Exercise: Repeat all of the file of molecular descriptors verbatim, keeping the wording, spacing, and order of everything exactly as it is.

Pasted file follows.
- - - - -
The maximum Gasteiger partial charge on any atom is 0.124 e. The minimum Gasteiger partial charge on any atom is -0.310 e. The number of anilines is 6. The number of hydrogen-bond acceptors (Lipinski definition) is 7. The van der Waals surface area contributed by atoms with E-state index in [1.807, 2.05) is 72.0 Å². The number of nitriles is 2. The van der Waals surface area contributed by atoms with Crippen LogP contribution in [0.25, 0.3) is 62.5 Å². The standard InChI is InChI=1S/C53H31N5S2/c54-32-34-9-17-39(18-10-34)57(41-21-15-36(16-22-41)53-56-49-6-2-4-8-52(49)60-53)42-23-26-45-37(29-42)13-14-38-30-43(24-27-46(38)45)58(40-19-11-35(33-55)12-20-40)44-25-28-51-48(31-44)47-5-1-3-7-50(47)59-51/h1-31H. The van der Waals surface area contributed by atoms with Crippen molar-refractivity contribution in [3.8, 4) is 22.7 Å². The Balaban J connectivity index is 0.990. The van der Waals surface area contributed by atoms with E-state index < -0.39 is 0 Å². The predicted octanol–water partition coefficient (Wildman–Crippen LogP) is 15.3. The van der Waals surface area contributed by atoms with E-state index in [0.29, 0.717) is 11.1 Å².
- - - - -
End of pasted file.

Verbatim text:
The maximum Gasteiger partial charge on any atom is 0.124 e. The minimum Gasteiger partial charge on any atom is -0.310 e. The number of anilines is 6. The number of hydrogen-bond acceptors (Lipinski definition) is 7. The van der Waals surface area contributed by atoms with E-state index in [1.807, 2.05) is 72.0 Å². The number of nitriles is 2. The van der Waals surface area contributed by atoms with Crippen LogP contribution in [0.25, 0.3) is 62.5 Å². The standard InChI is InChI=1S/C53H31N5S2/c54-32-34-9-17-39(18-10-34)57(41-21-15-36(16-22-41)53-56-49-6-2-4-8-52(49)60-53)42-23-26-45-37(29-42)13-14-38-30-43(24-27-46(38)45)58(40-19-11-35(33-55)12-20-40)44-25-28-51-48(31-44)47-5-1-3-7-50(47)59-51/h1-31H. The van der Waals surface area contributed by atoms with Crippen molar-refractivity contribution in [3.8, 4) is 22.7 Å². The Balaban J connectivity index is 0.990. The van der Waals surface area contributed by atoms with E-state index < -0.39 is 0 Å². The predicted octanol–water partition coefficient (Wildman–Crippen LogP) is 15.3. The van der Waals surface area contributed by atoms with E-state index in [0.29, 0.717) is 11.1 Å².